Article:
The Wal-Mart Steamroller Effect
Nobody did more to unsettle rural America than Henry Ford, but that didn't prevent him from pining after the small-town values and traditions he and his automobile disrupted. Late in the 1920s, long after his own cars and factories had made the village life of Ford's boyhood all but obsolete, he spent millions re-creating it in a park on the outside of Detroit, complete with dirt roads, gas street lamps, horse-drawn carriages and a grassy town square. "I am trying in a small way," Ford said, "to help America take a step toward the saner and sweeter idea of life that prevailed in the pre-war days."
If there is a Henry Ford of the other half of the 20th century, it is Sam Walton of Bentonville, Arkansas, the creator of Wal-Mart stores. His autobiography, Made in America, published shortly after his death, all but gushes with praise for the small-town values that he says made him a business success and kept his head on straight long after he'd become a billionaire. "We thrive on a lot of the traditions of small-town America," Walton wrote of his mega-billion dollar empire. He says he and his wife kept the corporate headquarters in Bentonville "so we could raise our kids with the same values she and I had been exposed to in our youth."
Walton never had his boyhood home made into a theme park, the way Ford did, but he did install a Wal-Mart museum on the Bentonville town square, in a restored version of the old Five-and-Dime Building where he first opened up for business in 1951. What he wanted, Walton said, "was to capture a little bit of the old dime store feel." That dime store is the 21st century equivalent of the buggies that still trudge up and down the roads of Greenfield Village, Henry Ford's ersatz hometown. It is a relic of the world that Sam Walton both loved and helped to destroy.
There is no reason to doubt the sincerity of Walton's old-fashioned values. He was a genuine Rotarian, Presbyterian deacon and small-town Chamber of Commerce president. But there is also no mistaking the legacy of the Walton era: boarded-up stores and deserted Main Streets in just the sort of towns he cared most about, towns that fell victim to giant Wal-Mart stores that came in and priced their goods so low that the independent merchant never had a chance.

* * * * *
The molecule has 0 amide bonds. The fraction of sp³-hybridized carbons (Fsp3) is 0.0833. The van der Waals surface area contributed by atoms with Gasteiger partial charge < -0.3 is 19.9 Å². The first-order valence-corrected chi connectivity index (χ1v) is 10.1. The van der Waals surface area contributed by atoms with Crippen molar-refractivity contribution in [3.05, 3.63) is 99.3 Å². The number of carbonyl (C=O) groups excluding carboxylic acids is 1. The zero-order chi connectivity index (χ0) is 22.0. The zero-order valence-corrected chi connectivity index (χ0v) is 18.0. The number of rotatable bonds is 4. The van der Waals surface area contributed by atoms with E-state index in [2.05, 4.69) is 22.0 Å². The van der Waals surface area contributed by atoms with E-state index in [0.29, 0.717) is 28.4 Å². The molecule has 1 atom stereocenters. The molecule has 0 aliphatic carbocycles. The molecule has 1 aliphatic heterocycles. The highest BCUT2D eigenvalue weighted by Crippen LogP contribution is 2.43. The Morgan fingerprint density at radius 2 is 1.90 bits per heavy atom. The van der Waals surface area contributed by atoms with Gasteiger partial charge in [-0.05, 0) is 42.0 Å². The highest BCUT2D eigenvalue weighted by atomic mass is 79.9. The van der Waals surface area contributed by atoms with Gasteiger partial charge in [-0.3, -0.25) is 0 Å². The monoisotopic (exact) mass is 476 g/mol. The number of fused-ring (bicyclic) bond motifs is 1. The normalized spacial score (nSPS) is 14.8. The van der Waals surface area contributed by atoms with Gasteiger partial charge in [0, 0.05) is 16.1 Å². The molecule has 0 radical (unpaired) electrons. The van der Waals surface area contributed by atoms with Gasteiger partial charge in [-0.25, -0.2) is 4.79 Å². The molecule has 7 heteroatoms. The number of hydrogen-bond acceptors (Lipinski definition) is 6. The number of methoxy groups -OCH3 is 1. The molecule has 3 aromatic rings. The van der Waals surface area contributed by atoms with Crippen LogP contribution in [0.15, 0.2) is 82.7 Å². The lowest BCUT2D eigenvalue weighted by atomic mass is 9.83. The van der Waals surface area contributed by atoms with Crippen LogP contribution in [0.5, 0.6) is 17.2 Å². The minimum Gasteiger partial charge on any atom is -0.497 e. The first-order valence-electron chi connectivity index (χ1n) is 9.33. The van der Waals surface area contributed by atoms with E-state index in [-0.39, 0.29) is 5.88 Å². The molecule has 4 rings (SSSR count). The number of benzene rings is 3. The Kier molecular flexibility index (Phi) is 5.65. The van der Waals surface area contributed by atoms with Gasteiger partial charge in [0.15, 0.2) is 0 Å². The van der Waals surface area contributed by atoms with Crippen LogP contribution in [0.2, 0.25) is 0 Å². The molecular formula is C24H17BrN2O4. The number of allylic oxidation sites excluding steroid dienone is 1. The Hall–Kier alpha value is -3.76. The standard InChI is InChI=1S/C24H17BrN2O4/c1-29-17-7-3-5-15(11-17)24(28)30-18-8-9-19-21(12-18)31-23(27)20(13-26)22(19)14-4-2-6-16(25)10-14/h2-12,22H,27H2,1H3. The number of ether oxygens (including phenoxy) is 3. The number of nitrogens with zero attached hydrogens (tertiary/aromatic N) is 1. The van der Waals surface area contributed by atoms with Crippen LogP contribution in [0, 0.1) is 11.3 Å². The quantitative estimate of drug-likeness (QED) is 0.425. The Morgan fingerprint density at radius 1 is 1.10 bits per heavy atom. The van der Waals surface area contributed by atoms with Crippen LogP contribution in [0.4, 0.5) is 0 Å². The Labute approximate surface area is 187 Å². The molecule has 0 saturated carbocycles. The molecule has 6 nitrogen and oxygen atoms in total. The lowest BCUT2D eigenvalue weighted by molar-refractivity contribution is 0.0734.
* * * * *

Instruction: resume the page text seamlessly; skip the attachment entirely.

This is a familiar enough story by now; it has been the subject of quite a few newspaper and magazine articles over the past decade. But the issue seems to have stung Sam Walton to the end of his life. "Nobody has more love for the heyday of the small-town retailing era than I do," he protests in his autobiography. "Of all the notions I've heard about Wal-Mart none has ever baffled me more than this idea that we are somehow the enemy of small-town America."
Walton mounts a reasonable enough defense: he didn't kill Main Street, change killed it. If he hadn't dropped Wal-Mart stores all over the landscape, then K-mart or Target or Woolco would have come along and done the same thing. From the point of view of the druggist or hardware dealer forced out of business, it would have amounted to the same thing. "The small stores were just destined to disappear," Walton wrote. "It was as inevitable as the replacement of the buggy by the car."
Sam Walton goes further: Not only was the Wal-Mart phenomenon inevitable, he says, but it has been a good thing for the communities it has hit. There are almost a million Wal-Mart employees, and the full-time ones are eligible for profit sharing. A significant number have become rich by investing in company stock. Most important to Walton, though, his low prices have kept money in the pockets of ordinary rural people like the ones he grew up with. The dimes they save on socks and toothpaste make it that much easier to get through the week on a tight budget. "Millions of people," he argues, "are better off today than they would be if Wal-Mart had not existed."
Fair enough. But one still has to balance those gains against losses of a staggering dimension. It is not just a matter of nostalgia for the days when locally owned stores competed with each other for business across a thriving town square. It is a matter of numbers.
Continued In The Wal-Mart Steamroller Effect Part 2
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